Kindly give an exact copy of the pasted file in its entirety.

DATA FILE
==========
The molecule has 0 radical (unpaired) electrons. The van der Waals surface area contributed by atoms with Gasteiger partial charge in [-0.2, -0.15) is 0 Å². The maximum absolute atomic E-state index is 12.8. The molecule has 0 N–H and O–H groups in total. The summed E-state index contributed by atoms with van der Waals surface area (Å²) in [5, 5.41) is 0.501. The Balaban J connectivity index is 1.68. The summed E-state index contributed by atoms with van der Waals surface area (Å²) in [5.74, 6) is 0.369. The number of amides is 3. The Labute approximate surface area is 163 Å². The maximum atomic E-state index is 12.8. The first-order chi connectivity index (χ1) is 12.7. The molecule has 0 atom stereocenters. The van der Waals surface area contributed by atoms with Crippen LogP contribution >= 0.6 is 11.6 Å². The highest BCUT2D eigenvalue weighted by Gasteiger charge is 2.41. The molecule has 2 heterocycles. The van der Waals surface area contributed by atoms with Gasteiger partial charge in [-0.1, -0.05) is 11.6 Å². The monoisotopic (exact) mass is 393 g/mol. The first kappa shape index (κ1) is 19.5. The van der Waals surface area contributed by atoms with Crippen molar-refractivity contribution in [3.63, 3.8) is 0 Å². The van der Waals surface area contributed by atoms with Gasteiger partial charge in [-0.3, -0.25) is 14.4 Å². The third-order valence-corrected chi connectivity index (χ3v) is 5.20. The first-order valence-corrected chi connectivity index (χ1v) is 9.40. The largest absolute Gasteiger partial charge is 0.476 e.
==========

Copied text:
The molecule has 0 radical (unpaired) electrons. The van der Waals surface area contributed by atoms with Gasteiger partial charge in [-0.2, -0.15) is 0 Å². The maximum absolute atomic E-state index is 12.8. The molecule has 0 N–H and O–H groups in total. The summed E-state index contributed by atoms with van der Waals surface area (Å²) in [5, 5.41) is 0.501. The Balaban J connectivity index is 1.68. The summed E-state index contributed by atoms with van der Waals surface area (Å²) in [5.74, 6) is 0.369. The number of amides is 3. The Labute approximate surface area is 163 Å². The maximum atomic E-state index is 12.8. The first-order chi connectivity index (χ1) is 12.7. The molecule has 0 atom stereocenters. The van der Waals surface area contributed by atoms with Crippen LogP contribution >= 0.6 is 11.6 Å². The highest BCUT2D eigenvalue weighted by Gasteiger charge is 2.41. The molecule has 2 heterocycles. The van der Waals surface area contributed by atoms with Gasteiger partial charge in [-0.1, -0.05) is 11.6 Å². The monoisotopic (exact) mass is 393 g/mol. The first kappa shape index (κ1) is 19.5. The van der Waals surface area contributed by atoms with Crippen molar-refractivity contribution in [3.63, 3.8) is 0 Å². The van der Waals surface area contributed by atoms with Gasteiger partial charge in [-0.3, -0.25) is 14.4 Å². The third-order valence-corrected chi connectivity index (χ3v) is 5.20. The first-order valence-corrected chi connectivity index (χ1v) is 9.40. The largest absolute Gasteiger partial charge is 0.476 e.